Energy Efficiency and Old Buildings: Principles and Priorities

The SPAB has recently published the final report on its Building Performance Survey, our research aimed at assessing the risks associated with refurbishing traditional buildings. Additionally, Douglas Kent, SPAB Technical and Research Director, offers here some overarching advice on the principles and priorities to consider when thermally upgrading old buildings.


Assessing the true sustainability of buildings involves looking at not just their heating costs but also the resources they consume throughout their whole lives. This includes the energy used in the manufacture (‘embodied energy’) and disposal of their components.
Old (pre-c1919) buildings are often constructed from materials with lower embodied energy than new ones. Components frequently also have longer lifespans and are easier to repair than their modern counterparts. Additionally, older buildings not uncommonly possess features conducive to good energy efficiency (such as thatched roofs, thick walls able to retain heat and release it gradually, and windows arranged to maximise daylight but minimise heat loss). Many old buildings adapt well to modern living requirements and are constructed of lime mortar and other materials that can be easily recycled.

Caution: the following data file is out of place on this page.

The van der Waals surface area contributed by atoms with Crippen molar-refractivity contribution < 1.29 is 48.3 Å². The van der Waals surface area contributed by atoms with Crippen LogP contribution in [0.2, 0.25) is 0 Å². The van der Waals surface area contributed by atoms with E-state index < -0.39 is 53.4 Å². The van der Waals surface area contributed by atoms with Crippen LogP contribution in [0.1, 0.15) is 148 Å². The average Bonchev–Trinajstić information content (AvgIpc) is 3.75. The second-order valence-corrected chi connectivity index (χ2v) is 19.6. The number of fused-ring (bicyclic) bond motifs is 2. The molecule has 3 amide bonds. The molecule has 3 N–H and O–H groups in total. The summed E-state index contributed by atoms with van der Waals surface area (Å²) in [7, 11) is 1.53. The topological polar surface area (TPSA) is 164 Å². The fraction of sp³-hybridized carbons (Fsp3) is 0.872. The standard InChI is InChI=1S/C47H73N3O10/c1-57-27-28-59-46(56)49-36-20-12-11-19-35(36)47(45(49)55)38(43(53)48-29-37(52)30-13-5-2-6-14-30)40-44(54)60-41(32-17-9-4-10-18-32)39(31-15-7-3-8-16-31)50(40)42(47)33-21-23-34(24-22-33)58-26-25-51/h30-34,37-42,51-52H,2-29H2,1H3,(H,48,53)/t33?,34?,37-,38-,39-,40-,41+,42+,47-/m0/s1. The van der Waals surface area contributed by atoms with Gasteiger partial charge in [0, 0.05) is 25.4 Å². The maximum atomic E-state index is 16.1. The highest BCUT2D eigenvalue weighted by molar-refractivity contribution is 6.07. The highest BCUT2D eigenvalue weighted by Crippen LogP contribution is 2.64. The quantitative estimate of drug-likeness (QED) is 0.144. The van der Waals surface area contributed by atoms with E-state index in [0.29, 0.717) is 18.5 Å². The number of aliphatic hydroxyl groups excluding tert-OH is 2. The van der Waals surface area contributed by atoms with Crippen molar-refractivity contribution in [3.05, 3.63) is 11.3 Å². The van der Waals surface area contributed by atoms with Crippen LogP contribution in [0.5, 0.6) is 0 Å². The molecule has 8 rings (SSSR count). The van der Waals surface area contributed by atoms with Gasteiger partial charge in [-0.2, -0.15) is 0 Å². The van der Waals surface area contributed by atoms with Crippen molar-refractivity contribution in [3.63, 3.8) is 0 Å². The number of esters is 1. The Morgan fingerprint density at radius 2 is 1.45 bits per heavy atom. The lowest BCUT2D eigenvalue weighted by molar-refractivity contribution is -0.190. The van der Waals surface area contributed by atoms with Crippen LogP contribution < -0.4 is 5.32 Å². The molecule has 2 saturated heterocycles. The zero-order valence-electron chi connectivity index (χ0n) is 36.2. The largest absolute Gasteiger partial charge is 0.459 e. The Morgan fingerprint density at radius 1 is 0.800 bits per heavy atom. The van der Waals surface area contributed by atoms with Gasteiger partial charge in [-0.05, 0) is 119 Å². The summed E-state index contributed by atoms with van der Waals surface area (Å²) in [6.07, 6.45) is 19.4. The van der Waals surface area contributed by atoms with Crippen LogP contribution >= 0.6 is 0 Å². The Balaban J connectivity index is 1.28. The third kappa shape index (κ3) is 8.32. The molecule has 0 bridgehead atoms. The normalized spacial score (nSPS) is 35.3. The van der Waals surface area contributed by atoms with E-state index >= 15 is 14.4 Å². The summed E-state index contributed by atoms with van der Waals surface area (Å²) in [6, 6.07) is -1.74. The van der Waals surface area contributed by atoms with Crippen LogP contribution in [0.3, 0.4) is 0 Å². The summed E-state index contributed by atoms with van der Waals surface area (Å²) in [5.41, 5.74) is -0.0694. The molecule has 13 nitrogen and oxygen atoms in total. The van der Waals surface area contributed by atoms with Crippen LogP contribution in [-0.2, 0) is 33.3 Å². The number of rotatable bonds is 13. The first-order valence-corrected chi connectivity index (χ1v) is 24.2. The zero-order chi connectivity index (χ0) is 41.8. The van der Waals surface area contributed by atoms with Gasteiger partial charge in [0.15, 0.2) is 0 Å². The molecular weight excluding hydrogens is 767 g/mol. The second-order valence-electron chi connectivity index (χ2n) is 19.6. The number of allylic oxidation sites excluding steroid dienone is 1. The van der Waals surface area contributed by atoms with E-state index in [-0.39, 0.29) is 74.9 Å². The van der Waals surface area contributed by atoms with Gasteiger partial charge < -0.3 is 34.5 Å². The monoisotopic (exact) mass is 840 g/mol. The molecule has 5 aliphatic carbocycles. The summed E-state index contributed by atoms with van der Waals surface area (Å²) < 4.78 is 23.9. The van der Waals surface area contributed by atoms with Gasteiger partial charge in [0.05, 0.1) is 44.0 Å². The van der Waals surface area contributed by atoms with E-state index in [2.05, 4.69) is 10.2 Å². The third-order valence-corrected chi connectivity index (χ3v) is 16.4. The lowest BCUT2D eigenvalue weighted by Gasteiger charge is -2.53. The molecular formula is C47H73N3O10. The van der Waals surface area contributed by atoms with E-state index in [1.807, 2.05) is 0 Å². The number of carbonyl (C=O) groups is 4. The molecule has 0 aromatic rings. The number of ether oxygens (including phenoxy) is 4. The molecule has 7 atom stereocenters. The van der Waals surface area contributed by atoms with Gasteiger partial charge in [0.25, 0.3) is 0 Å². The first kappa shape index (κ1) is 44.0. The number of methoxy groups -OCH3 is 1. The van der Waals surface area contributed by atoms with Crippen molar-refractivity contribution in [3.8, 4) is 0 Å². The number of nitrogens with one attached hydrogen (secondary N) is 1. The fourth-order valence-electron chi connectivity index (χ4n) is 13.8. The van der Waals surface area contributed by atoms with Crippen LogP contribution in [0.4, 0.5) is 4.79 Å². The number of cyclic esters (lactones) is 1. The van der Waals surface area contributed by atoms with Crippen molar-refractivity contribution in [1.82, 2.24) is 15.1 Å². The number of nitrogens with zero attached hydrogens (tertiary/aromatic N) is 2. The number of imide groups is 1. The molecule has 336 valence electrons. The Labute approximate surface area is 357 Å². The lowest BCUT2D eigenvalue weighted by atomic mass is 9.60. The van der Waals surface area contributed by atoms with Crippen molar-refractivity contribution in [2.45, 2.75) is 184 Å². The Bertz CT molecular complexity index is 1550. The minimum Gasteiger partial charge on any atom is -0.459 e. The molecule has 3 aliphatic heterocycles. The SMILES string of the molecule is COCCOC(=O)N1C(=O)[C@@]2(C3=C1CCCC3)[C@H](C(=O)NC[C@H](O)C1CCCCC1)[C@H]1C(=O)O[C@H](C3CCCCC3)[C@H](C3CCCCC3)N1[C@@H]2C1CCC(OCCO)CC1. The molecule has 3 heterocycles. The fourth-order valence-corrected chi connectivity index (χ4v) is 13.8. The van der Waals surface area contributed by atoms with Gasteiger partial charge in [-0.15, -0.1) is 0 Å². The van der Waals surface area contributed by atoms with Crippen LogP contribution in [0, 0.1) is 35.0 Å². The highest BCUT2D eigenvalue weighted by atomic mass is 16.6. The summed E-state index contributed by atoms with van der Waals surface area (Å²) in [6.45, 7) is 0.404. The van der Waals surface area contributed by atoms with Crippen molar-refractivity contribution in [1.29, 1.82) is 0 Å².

Conserving rather than replacing old buildings can, therefore, be inherently sustainable. It could be argued that William Morris, the founder in 1877 of the SPAB – Britain’s oldest building conservation organisation – was one of the first to promote, albeit indirectly, the concept of sustainability! Nevertheless, those living in old buildings can frequently still do more to save energy. Improvements can usually be made, providing care is taken to avoid unintentional damage.


The fundamental advice for anyone who cares for an old building is always to maintain it well and, where required, repair or upgrade its components using appropriate materials and techniques rather than replacing them. Misguided work may not only compromise the special interest of an old building but save little, if any, energy.